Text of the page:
Monaco – Country Roads of France
Our first stop in this principality was at the 19th century neo-Romanesque Cathedral of St. Nicholas, the resting place of 17 sovereign princes of Monaco and their wives. It is also the burial place of the Grimaldi family. As the crowds file silently past the tombs of past princes, many took most interest in the tomb of Princess Grace. September 14th was the anniversary of her death and numerous garlands and baskets of flowers decorated her tomb.
At the main square, the crowds were jockeying for pole position to watch the changing of the guards at 11:55 am. It was a smallish ceremony, but nonetheless caused excitement amongst the throngs of tourists, and cameras clicked non-stop. The light drizzle developed into heavier rain and indoor activity was called for. We were advised that a ticket covering both Grimaldi Palace and the Museum of Napoleon Souvenirs was cheaper than buying individual tickets. With an hour to spare, we were assured that we would have sufficient time as there was not a lot to see in the Palace itself. But the queue to go into the palace was huge, so we chose the museum only.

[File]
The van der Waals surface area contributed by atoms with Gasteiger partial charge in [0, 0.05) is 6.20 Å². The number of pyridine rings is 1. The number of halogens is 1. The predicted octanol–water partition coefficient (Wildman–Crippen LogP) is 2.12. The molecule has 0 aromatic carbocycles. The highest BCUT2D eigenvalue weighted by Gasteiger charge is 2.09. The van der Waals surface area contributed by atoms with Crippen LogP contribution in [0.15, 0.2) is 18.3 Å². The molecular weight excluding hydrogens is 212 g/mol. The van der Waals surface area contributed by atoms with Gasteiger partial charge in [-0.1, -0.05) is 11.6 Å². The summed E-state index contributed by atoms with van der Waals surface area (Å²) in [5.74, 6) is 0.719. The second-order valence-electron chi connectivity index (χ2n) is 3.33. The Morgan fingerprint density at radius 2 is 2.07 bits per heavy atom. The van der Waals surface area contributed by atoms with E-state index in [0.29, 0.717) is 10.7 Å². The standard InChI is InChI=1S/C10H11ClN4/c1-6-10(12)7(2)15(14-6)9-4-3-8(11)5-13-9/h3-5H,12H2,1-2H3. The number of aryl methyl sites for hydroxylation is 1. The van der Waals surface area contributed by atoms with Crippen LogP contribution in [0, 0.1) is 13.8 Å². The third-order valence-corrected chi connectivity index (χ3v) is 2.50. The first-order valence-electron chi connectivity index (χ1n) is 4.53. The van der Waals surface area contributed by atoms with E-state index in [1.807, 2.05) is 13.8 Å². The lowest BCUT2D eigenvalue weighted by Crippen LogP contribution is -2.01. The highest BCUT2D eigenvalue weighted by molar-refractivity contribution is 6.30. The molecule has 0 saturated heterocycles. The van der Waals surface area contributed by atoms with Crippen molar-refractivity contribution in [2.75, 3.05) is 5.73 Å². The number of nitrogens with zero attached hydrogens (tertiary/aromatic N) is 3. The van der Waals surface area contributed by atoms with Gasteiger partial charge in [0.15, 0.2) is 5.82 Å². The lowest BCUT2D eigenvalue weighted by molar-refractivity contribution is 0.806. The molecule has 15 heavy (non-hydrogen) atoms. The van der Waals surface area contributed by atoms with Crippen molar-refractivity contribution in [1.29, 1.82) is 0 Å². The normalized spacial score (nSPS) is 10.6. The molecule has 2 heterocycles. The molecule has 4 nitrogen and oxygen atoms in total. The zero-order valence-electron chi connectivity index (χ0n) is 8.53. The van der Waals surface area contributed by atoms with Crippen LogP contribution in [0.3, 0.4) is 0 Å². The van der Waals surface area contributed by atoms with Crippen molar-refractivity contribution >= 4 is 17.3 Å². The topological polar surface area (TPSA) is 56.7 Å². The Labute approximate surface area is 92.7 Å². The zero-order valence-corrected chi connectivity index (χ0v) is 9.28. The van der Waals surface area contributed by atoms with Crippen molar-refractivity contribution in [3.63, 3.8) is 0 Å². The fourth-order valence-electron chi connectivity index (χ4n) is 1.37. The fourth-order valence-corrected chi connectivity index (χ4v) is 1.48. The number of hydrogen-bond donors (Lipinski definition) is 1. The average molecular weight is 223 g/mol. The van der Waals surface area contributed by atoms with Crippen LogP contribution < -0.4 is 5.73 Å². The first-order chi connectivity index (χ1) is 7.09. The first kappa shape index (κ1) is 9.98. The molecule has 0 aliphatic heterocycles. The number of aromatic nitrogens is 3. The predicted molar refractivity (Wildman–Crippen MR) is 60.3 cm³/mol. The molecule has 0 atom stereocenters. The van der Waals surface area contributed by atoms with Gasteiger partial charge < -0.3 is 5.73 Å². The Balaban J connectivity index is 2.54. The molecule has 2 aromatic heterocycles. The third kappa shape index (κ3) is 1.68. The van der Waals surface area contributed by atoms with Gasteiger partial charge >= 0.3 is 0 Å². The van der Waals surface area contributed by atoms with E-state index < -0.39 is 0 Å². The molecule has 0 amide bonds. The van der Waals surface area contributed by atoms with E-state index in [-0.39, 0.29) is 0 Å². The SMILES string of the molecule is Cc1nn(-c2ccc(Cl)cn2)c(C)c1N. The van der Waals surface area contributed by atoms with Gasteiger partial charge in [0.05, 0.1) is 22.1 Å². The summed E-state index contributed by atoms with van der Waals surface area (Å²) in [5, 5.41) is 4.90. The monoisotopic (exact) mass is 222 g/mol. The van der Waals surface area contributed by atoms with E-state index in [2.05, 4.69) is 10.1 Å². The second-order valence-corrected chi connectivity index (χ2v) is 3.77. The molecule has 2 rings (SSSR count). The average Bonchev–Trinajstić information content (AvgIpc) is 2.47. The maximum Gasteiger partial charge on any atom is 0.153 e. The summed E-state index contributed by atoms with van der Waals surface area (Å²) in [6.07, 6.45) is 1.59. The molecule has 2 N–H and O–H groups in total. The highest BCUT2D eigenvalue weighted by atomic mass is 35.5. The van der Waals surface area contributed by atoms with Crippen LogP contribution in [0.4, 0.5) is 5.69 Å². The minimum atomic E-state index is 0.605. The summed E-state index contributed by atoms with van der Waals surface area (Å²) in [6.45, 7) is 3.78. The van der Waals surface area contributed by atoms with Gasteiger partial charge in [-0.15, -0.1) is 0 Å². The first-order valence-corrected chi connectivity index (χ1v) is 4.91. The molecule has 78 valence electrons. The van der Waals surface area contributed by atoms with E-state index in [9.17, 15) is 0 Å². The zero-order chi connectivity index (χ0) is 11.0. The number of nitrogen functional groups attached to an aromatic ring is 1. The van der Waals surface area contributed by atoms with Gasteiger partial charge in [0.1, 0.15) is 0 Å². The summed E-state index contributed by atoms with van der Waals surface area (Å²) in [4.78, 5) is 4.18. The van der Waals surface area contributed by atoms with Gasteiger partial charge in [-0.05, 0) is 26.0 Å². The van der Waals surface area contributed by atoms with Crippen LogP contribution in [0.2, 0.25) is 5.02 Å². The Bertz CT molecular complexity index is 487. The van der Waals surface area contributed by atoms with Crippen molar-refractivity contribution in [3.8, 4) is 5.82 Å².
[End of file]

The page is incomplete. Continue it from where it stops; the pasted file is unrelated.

This turned out to be a good call as there was so much to see in the museum – a lavish collection of over one thousand items and documents relating to the First Empire, with items belonging to Emperor Napoleon I, garments of the King of Rome, religious tokens from Saint Helena and the like.
It was amazing seeing the famous hat worn by Napoleon at Marengo, his red leather desk blotter, the watch he wore during his campaign in Russia, his signature at the bottom of a letter, and more. Certainly more than one hour is required if you’re keen on seeing the memorabilia of the Emperor and the exhibition of military uniforms worn by french and monagesque soldiers down the centuries.
An evening visit to the Casino was disappointing as 007 was nowhere to be seen and neither were the glamorous set. Obviously standards have lowered and jeans and tracks shoes are now permitted. True to prior warning, it was very quiet in the casino. It may be that the high rollers are gambling in private rooms, away from the inquisitive eyes of tourists, but the main rooms we saw had a kind of faded glory to them. You can get food there too if you want, but I can’t tell you what kind of standard you can expect, as we didn’t sample any.
If the Casino is not your scene, go across to the Hotel de Paris next door and enjoy a drink at the bar (on the left towards the back as you wander into the lobby); many famous people before you have done just the same…
See our photos from Nice and Monaco here